The deal’s details, reported by Deutsche Welle, involves a “new border regime” that will prevent asylum seekers entering Germany whose “asylum procedures are the responsibility of other EU nations." It also requires transit centers for migrants at the border. It was also reported that in cases where such agreements cannot be reached, they would nevertheless be rejected "on the basis of an agreement with the Republic of Austria."
However, Austria said Tuesday that it was prepared to take measures for the protection of its own southern borders if the German coalition deal goes into force, Reuters reported. Austria’s statement did not go into any more detail but has piqued curiosity given that it borders Italy and Slovenia to the south.
The CSU partners Merkel’s Christian Democratic Union (CDU) in a governing coalition with the Social Democratic Party (SPD). If Seehofer had resigned it would have put Merkel in a difficult position and raised the possibility of another election, just months after the last one in September.
The deal is not yet finalized however, with the CDU and CSU meeting with their junior coalition partner on Tuesday, the Social Democrats, which has to agree to the arrangement.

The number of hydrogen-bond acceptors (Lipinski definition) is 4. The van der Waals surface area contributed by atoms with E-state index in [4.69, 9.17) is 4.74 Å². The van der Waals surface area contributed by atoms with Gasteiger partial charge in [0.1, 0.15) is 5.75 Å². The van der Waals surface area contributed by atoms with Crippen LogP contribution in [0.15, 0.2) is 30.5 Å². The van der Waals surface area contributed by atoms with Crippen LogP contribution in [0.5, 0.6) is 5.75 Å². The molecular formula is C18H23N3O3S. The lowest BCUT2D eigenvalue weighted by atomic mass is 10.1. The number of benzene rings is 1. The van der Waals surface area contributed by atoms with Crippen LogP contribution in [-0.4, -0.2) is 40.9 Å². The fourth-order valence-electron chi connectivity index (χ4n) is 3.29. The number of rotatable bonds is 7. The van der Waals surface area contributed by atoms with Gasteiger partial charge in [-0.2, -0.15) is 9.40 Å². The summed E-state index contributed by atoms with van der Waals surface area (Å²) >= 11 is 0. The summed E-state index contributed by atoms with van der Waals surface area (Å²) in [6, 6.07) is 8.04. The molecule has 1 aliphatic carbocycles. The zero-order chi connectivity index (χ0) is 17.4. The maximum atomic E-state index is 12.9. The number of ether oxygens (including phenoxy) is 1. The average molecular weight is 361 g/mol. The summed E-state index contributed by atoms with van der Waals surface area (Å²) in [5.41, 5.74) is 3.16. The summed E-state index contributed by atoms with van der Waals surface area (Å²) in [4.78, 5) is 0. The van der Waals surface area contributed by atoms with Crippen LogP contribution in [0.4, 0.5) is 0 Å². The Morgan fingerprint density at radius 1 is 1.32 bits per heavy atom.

Merkel said the pair had "reached a good compromise" after days of difficult negotiations. Seehofer said, meanwhile, that the agreement was “sustainable” and matched his “convictions,” and had allowed him to stay as head of the Interior Ministry.
Peter Beyer, a member of parliament and the CDU’s official commissioner for trans-Atlantic relations, told CNBC his party was glad to see an end to what he called the "crisis" and "internal conflict." He felt the SPD would agree to the deal.
"Is this the end of the conflict? Yes, but of course now it needs a lot of negotiation with our neighboring countries, with our partners within the European Union and then what has been negotiated will then have to be implemented."